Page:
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McCarthy Struggles to Pass Temp. Bill  09/21 06:15

   With no clear strategy, no sure support and not much time left, House 
Speaker Kevin McCarthy nevertheless vowed Wednesday he would not give up trying 
to persuade his colleagues to pass a temporary funding bill to prevent a 
federal government shutdown.

   WASHINGTON (AP) -- With no clear strategy, no sure support and not much time 
left, House Speaker Kevin McCarthy nevertheless vowed Wednesday he would not 
give up trying to persuade his colleagues to pass a temporary funding bill to 
prevent a federal government shutdown.

   But lawmakers watching and waiting for the beleaguered leader to deliver are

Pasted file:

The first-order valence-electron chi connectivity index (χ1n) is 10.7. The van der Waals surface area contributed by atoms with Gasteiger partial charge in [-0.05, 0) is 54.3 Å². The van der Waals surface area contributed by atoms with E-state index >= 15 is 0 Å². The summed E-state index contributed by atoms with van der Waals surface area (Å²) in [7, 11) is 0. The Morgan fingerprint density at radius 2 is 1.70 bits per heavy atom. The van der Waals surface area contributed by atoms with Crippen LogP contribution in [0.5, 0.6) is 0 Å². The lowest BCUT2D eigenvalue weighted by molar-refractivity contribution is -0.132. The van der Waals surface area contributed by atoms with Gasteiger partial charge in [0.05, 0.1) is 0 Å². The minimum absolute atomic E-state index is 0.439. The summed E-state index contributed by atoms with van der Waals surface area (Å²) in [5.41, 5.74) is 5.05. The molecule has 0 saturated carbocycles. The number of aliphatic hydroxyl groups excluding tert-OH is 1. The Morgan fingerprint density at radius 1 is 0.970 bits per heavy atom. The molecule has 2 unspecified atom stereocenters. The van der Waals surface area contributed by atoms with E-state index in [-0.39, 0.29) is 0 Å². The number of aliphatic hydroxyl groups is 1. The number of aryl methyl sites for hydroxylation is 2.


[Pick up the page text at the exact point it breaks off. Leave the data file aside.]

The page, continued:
looking at other options.

   The Republican speaker met behind closed doors with his GOP colleagues for 
another day of grueling negotiations -- arguing publicly that he still had time 
to win over hard-line conservatives but privately running out of options to 
keep the government funded before money runs out before the end of the month.

   "It's not September 30 -- the game is not over," McCarthy told reporters as 
he arrived at the Capitol.

   But after a more than two hour evening meeting he had only inched closer to 
a resolution.

   "We're very close there," McCarthy said. "I feel like I just got a little 
more movement to go there."

   Even if McCarthy is able to accomplish the seemingly impossible and unite 
his all-but-ungovernable House Republican majority around a conservative 
spending plan, the victory would be short-lived. The hard-right bill, with 
steep 8% cuts to many services, would be rejected by the Senate, where 
Democrats are in control but even Republicans reject the House GOP's severe 

   Across the Capitol, Senate Majority Leader Chuck Schumer, D-N.Y., opened the